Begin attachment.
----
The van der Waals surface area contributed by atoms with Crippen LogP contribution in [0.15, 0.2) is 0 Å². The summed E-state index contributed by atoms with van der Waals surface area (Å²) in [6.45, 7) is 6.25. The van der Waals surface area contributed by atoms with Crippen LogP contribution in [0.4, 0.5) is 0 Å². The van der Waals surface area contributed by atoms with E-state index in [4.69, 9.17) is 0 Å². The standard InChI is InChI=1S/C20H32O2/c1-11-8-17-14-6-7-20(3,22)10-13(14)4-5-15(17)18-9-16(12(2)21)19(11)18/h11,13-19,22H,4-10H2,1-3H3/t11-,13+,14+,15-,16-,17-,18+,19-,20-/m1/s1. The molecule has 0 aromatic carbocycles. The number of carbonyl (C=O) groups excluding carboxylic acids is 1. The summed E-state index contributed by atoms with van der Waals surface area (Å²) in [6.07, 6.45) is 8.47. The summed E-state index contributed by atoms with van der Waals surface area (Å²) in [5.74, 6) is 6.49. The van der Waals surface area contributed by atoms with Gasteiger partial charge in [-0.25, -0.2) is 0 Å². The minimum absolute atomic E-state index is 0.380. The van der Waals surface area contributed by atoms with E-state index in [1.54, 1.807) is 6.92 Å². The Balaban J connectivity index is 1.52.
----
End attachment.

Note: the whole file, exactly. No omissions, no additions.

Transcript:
The van der Waals surface area contributed by atoms with Crippen LogP contribution in [0.15, 0.2) is 0 Å². The summed E-state index contributed by atoms with van der Waals surface area (Å²) in [6.45, 7) is 6.25. The van der Waals surface area contributed by atoms with Crippen LogP contribution in [0.4, 0.5) is 0 Å². The van der Waals surface area contributed by atoms with E-state index in [4.69, 9.17) is 0 Å². The standard InChI is InChI=1S/C20H32O2/c1-11-8-17-14-6-7-20(3,22)10-13(14)4-5-15(17)18-9-16(12(2)21)19(11)18/h11,13-19,22H,4-10H2,1-3H3/t11-,13+,14+,15-,16-,17-,18+,19-,20-/m1/s1. The molecule has 0 aromatic carbocycles. The number of carbonyl (C=O) groups excluding carboxylic acids is 1. The summed E-state index contributed by atoms with van der Waals surface area (Å²) in [6.07, 6.45) is 8.47. The summed E-state index contributed by atoms with van der Waals surface area (Å²) in [5.74, 6) is 6.49. The van der Waals surface area contributed by atoms with Gasteiger partial charge in [-0.25, -0.2) is 0 Å². The minimum absolute atomic E-state index is 0.380. The van der Waals surface area contributed by atoms with E-state index in [1.54, 1.807) is 6.92 Å². The Balaban J connectivity index is 1.52.